The Varna also tries to demonstrate the enterprising Ranjaka-Prayogas, Viseha-Sancharas, permissible Apurva-Prayogas; Dhathu-Varisha-Prayogas and the Alpa-Prayogas– the skipping of certain notes etc.

In short, a Varna captures the total physiology of a Raga within a well designed work of Art.

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A Varna does include Sahitya (lyrics); but, its role is rather secondary; mostly supporting the music-content of the Varna. It provides the Lakshya and Laksana of a Raga. The focus of a Varna is on the Raga, its individual Svaras and Svara phases of various lengths and speeds. It is said; a Varna does not need the distraction of Sahitya.

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Usually, there will be two Avartas (cycles) each for Pallavi and Anupallavi; and, two to four Avartas for the Muktayi-Svaras. The length of the Ettugada Svaras increases progressively; and, the last Svara will be the longest one. This will have four or five Ettugada Svaras.

The movement of a Varna is strictly controlled; and, it’s rendering demands discipline.  Its focus is on the Graha Svara (initial note of the Raga), the Gamakas, the Sanchara (movement) of the Raga according to the prescribed format.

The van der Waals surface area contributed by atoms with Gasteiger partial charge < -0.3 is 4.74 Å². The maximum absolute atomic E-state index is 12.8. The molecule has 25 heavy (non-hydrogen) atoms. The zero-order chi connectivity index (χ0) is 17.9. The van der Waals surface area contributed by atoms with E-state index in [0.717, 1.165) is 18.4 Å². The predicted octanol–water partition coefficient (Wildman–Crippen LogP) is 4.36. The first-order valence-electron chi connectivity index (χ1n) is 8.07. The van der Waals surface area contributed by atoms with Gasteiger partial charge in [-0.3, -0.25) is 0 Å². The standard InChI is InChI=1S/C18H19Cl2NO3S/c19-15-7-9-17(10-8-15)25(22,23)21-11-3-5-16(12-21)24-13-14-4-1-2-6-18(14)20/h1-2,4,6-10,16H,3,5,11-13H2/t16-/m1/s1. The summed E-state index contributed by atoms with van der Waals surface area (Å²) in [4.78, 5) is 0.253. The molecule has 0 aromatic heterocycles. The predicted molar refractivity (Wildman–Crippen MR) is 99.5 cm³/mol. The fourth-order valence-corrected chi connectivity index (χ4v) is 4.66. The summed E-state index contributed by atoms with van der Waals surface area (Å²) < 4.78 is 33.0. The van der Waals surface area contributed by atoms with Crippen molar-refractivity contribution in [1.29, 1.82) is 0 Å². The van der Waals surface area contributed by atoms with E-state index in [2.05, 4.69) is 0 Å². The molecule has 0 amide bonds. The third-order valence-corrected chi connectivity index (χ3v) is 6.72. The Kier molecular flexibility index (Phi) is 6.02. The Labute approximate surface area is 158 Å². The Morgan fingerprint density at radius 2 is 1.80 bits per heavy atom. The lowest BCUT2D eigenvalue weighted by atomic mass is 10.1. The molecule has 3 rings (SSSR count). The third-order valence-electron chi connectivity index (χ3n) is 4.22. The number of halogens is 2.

The Pallavi of a Varna starts on the lower end of the scale, stressing on the most important Svara (Jiva Svara) in the opening phase of the Pallavi. The Anupallavi deals with the higher end of the scale. And, the Mukthayi Svara and Chittasvara – consist of meandering (Sanchari) chains of Svaras that explore both the upper and lower reaches of the Raga.

The rendering of a Varna employs all the three tempos. The first Carana-Svara is rendered in Vilamba-kaala (slow tempo); where, each Jiva Svara must be highlighted.

After which, the rest is sung in Madhyamā-kaala (half-time). Some musicians insert their own kalpana-svara passages.

 In the third Carana-Svara, the Svaras are short and made into groups (Avartana) of four.

Thus in Carana, there are two or three Svaras of one Avartana, one Svara of two Avartanas; and, finally one Svara of four Avartanas.

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The Varnas are mainly of three types: Daru-Varna, Pada-Varna and Taana-Varna. The theme of these Varnas is usually Bhakthi (devotion) or Srngara (love).

The major types of Varnas are, however, two: Taana-Varna and Pada-Varna.

The Taana-Varna, with Svara and Sahitya passages, is essentially for concert Music. The Pada-Varna, with its rhythmic patterns, is mainly for Dance.

[There is also a mention of Raga-maalika-Varnas, with a string of stanzas, composed in compatible Ragas that blend well with each other. This type could be either Taana-Varna or Pada-Varna.

The other is the Nakshatra-malika-Varna, set in twenty-seven Ragas (each representing a star in the Indian Almanac) . In each Avartana, the first half is set in one Raga; and, the second half in another Raga; which makes two Ragas in, one Avartana.]